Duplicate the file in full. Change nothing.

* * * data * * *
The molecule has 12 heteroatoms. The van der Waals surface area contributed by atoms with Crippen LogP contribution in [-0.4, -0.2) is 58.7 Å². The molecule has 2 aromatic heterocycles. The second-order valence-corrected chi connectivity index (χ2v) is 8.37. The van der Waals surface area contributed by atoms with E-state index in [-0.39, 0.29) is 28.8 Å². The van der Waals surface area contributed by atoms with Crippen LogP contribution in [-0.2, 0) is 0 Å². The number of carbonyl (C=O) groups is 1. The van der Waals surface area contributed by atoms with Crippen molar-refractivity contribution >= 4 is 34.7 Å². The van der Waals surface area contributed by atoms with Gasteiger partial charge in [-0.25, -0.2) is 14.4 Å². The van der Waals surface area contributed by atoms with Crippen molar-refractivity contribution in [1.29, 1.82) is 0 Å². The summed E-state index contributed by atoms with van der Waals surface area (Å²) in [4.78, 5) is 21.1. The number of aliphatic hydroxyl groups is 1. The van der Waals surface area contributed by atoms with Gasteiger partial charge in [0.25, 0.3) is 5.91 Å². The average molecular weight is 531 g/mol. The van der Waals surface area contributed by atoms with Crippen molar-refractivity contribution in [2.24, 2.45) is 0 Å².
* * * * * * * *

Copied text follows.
The molecule has 12 heteroatoms. The van der Waals surface area contributed by atoms with Crippen LogP contribution in [-0.4, -0.2) is 58.7 Å². The molecule has 2 aromatic heterocycles. The second-order valence-corrected chi connectivity index (χ2v) is 8.37. The van der Waals surface area contributed by atoms with E-state index in [-0.39, 0.29) is 28.8 Å². The van der Waals surface area contributed by atoms with Crippen LogP contribution in [-0.2, 0) is 0 Å². The number of carbonyl (C=O) groups is 1. The van der Waals surface area contributed by atoms with Crippen molar-refractivity contribution >= 4 is 34.7 Å². The van der Waals surface area contributed by atoms with Gasteiger partial charge in [-0.25, -0.2) is 14.4 Å². The van der Waals surface area contributed by atoms with Crippen molar-refractivity contribution in [1.29, 1.82) is 0 Å². The summed E-state index contributed by atoms with van der Waals surface area (Å²) in [4.78, 5) is 21.1. The number of aliphatic hydroxyl groups is 1. The van der Waals surface area contributed by atoms with Gasteiger partial charge in [0.25, 0.3) is 5.91 Å². The average molecular weight is 531 g/mol. The van der Waals surface area contributed by atoms with Crippen molar-refractivity contribution in [2.24, 2.45) is 0 Å².